Posted in: Film Reviews

Review: Coal Miner’s Daughter

[Originally published in Movietone News 66-67, March 1981]

Coal Miner’s Daughter is an American success story in the best biopic tradition, whose virtues lie in John Corso’s superb production design and in several strong performances that gently mix humor and romance with the darker side of human relations. The title of the film pays lip service to the importance of her father, Ted Webb, in the life of country singer Loretta Lynn, but the promise of that kind of psychological insight is never borne out in the film itself. Levon Helm’s strong, sensitive portrayal of the astonishingly young yet prematurely old coal miner Webb keeps him in our memories (particularly his walk, straight and proud, yet stiffened by his trade and growing a little frail) for longer than screentime actually allows him; but the latter part of the film is devoid of any clear link to Ted. The real center of the film is Mooney Lynn (Tommy Lee Jones), who gets us right into the film by betting, in the opening sequence, that he can drive his jeep to the very top of a high, steep slag heap, and, of course, winning: the same way he wins the affections and the hand of young Loretta (Sissy Spacek), and the same way he drives her to the top of quite a different heap—only to find himself confronting the syndrome of the male housewife.

Success, though worked for, seems sudden and strangely easy for Loretta and Mooney, and Loretta’s nervous breakdown carries with it the strong sense of delinquent dues. On the night of her triumphant Grand Ole Opry debut she tells Mooney, “It’s never gonna be any better ‘n this!” and how right she is. That moment divides her life—and the film—sharply into two sections. As the realities of human relationships, parental responsibilities and domestic problems fade from her life, Loretta’s own sense of purpose and direction becomes less assured, which is understandable; so does the film’s sense of what it is doing, and that is not so understandable. Loretta of the breakdown doesn’t even seem to be the same person as the sprightly, lively, ignorant-not-dumb mining-town girl, and the only hint we get of the link between the two is a bottle of pills and Mooney’s platitudinous admonition to “slow down.” Similarly, we get no credible depiction of the process of recovery and resolution, and end up wondering how Loretta is able to move smoothly back into the fast-paced world of c&w concerts seemingly having conquered her fears and depressions. Mooney’s building a new house for her—a more modest home with a view that “looks like Kentucky” and is visually linked at the end of the film with the Webbs’ own Kentucky home—seems to have something to do with it; but the film is willing to accept the idea of emotional ordeal and personal transformation without ever confronting the fact of it. At the moment of her onstage breakdown, Loretta tries to talk with her audience: “You wouldn’t be here if y’ didn’t care about me.” The old lie about the relationship between stars and their fans is reflected here with a conviction and naïveté that makes us realize how deeply possessed Loretta is by the country music cult of kitsch personalism and ersatz emotion—and how thoroughly the film, too, comes to settle for that.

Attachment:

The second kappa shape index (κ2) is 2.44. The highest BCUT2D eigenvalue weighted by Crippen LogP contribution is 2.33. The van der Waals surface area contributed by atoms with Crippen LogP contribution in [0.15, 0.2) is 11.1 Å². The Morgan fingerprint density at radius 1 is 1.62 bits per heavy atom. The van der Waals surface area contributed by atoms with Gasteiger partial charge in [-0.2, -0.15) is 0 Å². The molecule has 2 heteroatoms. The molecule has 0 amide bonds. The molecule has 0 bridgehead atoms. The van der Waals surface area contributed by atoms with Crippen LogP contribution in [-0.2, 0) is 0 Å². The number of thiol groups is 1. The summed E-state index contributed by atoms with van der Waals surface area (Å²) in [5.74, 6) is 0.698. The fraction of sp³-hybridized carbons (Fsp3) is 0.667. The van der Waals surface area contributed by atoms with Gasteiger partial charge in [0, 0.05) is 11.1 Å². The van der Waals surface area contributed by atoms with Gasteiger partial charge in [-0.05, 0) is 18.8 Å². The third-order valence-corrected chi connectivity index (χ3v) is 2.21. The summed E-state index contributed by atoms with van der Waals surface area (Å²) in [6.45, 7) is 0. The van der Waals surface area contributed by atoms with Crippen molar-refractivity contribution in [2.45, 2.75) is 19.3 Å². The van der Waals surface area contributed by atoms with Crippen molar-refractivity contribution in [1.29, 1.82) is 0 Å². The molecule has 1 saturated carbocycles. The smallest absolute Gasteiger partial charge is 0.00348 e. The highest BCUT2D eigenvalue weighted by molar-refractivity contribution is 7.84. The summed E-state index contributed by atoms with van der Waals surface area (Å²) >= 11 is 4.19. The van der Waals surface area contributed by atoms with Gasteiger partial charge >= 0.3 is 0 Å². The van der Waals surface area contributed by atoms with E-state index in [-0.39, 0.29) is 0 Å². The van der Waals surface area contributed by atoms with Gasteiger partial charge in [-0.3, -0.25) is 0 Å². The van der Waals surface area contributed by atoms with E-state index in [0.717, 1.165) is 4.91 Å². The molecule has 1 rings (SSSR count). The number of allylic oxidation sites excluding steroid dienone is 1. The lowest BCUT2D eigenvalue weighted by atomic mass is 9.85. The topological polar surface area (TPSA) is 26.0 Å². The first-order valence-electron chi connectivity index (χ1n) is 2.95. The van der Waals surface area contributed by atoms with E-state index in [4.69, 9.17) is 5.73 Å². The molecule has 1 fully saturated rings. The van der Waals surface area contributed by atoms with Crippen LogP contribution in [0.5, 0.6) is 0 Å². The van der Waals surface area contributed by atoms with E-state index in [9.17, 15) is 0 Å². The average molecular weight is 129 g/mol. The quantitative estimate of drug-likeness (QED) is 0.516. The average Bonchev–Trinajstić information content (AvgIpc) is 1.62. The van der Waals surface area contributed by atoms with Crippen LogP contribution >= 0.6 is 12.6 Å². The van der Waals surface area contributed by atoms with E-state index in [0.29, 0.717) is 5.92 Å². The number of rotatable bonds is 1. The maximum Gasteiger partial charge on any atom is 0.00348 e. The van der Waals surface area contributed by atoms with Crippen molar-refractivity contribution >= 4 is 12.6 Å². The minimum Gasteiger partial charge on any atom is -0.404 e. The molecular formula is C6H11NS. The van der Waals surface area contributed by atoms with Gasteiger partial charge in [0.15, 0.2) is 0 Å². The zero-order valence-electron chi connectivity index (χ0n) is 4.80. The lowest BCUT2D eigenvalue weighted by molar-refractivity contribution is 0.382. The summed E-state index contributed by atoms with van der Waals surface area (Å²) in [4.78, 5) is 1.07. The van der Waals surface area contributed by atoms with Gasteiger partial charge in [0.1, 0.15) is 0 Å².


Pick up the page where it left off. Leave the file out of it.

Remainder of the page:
Direction: Michael Apted. Screenplay: Tom Rickman, after the autobiography of Loretta Lynn. Cinematography: Ralf D. Bode. Production design: John W. Corso. Editing: Arthur Schmidt. Production: Bernard Schwartz.
The players: Sissy Spacek, Tommy Lee Jones, Levon Helm, Phyllis Boyens, Beverly D’Angelo, William Sanderson, Ernest Tubb.

© 1981 Robert C. Cumbow

A pdf of the original issue can be found here.